There are 84,000 kids in Wisconsin who are known as habitual truants or drop-outs. Where they go, it depends. But 250 of them get a shot at a life changing experience that starts with them. We'll introduce you to a couple of Chippewa County cadets who chose to take that chance at the Wisconsin National Guard ChalleNGe Academy at Fort McCoy.
They're nearing the end of the 22 week boot camp of sorts, and they're a long way from the boys they once were.
They live and train at Fort McCoy. But these soldiers aren't fighting a battle for Uncle Sam. They're fighting a war within themselves.
Dylan Marsh says, "it's different. You see things differently, you wonder what was i thinking before. Why didn't i see it?"
This clean cut kid, is quite the contrast to the Dylan Marsh who couldn't see his way out of a life spent hanging out at home... He was expelled from Chippewa Falls High School his sophomore year after he overdosed on pills. He says, "I don't have much memory of it. Just remember being in class and I woke up in the hospital."
Dylan says a friend gave him a couple of pills to get high, he'd done it before. But this high took him to an all time low.
"I could have died. My heart stopped three times in the ambulance" Marsh said.
After getting out of the hospital and getting kicked out of school,Dylan just existed, "I didn't do anything. Grew tired of it and realized I wasn't doing anything with my life. Got tired of sitting around, made the decision to come here."
And it's here that this 18 year old learned how to live again. His life is filled with structure and yes sir and yes ma'am, "I'm getting straight A's did you get straight A's before? No ma'am. How does that feel? Good ma'am."
Jake Peterson says, "everybody deserves a second chance."
Jake says this is second and perhaps last chance to straighten out his world, "I was addicted to meth and ecstacy. Friends going to jail constantly. Dropped out of school in 8th grade. wasn't getting very far in life and needed a change."
Jake gave up life at Bloomer High School for life at home, with his drugs, "just laying in my bed watching tv. Go to the skate park once in a while. That's about it."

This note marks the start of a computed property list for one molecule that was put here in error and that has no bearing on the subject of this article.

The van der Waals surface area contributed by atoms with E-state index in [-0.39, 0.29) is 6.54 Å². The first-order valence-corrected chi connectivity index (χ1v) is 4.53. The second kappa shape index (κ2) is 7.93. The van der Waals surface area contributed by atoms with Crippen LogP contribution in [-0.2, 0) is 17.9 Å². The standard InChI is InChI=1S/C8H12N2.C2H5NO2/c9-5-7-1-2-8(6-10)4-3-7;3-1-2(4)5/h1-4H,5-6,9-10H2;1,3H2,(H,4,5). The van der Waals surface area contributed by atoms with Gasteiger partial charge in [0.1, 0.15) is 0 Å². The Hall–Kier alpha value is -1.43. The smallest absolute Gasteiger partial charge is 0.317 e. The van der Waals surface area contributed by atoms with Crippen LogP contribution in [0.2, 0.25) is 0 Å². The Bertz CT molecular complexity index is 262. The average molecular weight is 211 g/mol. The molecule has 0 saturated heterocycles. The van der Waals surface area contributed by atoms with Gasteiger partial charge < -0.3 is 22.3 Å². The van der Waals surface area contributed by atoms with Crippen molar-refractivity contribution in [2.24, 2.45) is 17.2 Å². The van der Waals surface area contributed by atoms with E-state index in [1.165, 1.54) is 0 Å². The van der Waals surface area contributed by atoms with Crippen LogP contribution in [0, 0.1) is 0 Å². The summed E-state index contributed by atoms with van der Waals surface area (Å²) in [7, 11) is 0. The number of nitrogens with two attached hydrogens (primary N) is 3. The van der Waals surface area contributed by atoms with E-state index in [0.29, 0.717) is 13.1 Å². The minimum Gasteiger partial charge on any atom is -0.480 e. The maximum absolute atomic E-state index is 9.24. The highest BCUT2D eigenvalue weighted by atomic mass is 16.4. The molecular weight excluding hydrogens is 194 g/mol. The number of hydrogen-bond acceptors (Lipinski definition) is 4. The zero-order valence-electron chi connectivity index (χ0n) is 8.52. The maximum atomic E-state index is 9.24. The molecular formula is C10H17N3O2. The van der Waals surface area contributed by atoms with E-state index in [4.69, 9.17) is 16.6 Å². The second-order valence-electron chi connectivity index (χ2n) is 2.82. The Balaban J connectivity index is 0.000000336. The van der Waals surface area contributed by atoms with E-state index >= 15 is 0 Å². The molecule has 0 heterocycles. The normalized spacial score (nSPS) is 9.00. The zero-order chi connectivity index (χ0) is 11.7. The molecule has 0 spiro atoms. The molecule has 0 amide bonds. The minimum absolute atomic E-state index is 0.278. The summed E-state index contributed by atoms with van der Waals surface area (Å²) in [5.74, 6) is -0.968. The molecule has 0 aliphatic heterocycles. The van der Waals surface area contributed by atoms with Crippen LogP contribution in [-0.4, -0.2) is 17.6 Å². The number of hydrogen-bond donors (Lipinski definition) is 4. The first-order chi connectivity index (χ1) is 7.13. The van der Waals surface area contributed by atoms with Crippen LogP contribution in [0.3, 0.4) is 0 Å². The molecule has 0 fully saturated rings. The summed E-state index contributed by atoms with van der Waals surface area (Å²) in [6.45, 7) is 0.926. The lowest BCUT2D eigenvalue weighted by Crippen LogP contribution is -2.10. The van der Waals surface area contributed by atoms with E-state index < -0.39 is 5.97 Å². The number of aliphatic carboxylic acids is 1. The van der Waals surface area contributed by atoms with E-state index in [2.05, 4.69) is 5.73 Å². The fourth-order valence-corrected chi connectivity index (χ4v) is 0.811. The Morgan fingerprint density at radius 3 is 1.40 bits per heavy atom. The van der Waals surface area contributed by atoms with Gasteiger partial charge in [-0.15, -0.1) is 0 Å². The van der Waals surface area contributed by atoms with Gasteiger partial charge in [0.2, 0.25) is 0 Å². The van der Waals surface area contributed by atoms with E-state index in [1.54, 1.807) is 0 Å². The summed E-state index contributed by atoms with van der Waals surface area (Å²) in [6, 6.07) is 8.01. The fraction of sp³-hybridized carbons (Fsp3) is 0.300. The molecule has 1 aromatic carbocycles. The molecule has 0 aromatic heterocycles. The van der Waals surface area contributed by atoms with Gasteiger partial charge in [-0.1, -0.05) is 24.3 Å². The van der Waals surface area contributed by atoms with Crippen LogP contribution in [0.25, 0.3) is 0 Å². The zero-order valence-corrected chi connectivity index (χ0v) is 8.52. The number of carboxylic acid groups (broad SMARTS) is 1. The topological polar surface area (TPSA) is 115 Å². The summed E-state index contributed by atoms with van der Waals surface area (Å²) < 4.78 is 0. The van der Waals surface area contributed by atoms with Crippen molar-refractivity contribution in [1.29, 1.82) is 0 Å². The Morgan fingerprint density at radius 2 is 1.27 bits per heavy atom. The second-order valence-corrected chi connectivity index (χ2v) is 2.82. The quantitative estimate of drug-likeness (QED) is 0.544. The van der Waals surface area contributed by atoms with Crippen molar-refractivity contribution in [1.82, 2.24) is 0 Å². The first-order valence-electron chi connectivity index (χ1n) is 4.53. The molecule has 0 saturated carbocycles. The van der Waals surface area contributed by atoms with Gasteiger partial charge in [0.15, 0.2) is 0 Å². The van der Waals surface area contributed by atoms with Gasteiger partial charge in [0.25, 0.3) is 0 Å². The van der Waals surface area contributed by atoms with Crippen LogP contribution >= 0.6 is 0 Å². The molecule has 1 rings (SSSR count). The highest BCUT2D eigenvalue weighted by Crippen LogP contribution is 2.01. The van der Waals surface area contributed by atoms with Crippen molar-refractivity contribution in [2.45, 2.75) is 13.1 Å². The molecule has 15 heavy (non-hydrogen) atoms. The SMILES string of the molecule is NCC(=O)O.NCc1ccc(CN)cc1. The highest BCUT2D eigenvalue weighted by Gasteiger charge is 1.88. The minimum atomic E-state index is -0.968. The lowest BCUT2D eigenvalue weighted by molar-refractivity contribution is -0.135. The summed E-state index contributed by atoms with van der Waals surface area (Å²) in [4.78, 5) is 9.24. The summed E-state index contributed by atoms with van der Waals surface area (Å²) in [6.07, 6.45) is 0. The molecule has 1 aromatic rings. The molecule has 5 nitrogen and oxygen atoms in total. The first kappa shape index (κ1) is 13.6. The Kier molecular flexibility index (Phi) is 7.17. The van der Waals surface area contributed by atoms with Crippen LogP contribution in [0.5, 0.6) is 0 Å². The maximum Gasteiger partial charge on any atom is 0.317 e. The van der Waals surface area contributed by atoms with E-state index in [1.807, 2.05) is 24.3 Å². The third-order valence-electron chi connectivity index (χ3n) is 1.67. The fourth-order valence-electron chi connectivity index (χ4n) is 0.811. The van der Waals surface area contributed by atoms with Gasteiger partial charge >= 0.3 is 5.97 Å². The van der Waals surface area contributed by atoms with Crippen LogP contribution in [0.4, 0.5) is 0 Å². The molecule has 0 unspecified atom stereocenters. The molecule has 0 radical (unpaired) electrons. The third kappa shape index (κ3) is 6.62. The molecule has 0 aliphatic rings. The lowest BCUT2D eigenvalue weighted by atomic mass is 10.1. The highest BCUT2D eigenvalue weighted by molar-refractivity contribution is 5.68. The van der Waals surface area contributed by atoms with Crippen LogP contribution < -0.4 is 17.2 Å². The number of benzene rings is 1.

After getting busted and charged with disorderly conduct, Jake's social worker suggested the Challenge Academy. Jake says, "there was no turning back this was the best thing for me."
This 17 year old's first days were a struggle. He had to withdraw from meth here. He remembers, "it was difficult. You start to break down... Hardest thing I've every had to deal with."
Those dark days were quickly filled with light, though.
Jake got into the groove and into his new life as a model cadet.
"It's totally flipped around. Non-discipline to discipline, no structure to structure. Running every day, five miles I could never do that before... I was an "F" student now i'm getting straight A's."
Why does this work?
Jake and Dylan say it's the encouragement and safety net here.
Jake says, "they teach you you can do the right thing. For the first time in my life they taught me when you do good things you'll get rewarded for them."
Peter Blum says, "to a certain degree we're forcing them into success, when they go to school and do their homework at night they realize they can be successful at things they didn't think they could be."
Challenge Academy Deputy Director Peter Blum has been watching cadets evolve here for years, "they come in day one scared and afraid what will happen in the future. Quickly see the change in themselves within a couple of weeks."
The cadets come from all corners of the state. The state picks up 40% of the tab, federal money takes care of the rest. And Blum says $7,000 for this program beats the $60,000 tab on a prison stay.
"Typically we wait until they commit that first felony, then we throw the resources at them. This is designed to get them before they commit that felony," says Blum.
The academy has an 80% success rate, nearly 90% of the cadets, males and females, will march and hustle their way to high school equivalency diplomas.
For these Chippewa County cadets, failure is not an option. They both are considering the military and college. That's their future. One they couldn't see before. And both Dylan and Jake say their families can now be proud of them.
Jake says, "back then I was a blur. They couldn't control me, now I write them every week. I have better communication with my parents than I ever did."
If they hadn't volunteered for this, the teens believe they'd be back into drugs and their old ways. That's where life at the academy comes in.
Dylan says, "even if it gets hard you have to keep on."
Jake says, "choose the harder right over the easier wrong."
Dylan, Jake and the other cadets in the academy's 16th class graduate in June. They'll stick with a mentor who will help them reach their goals. The next session starts in July.
If you want to learn more about the Wisconsin National Guard Challenge Academy click here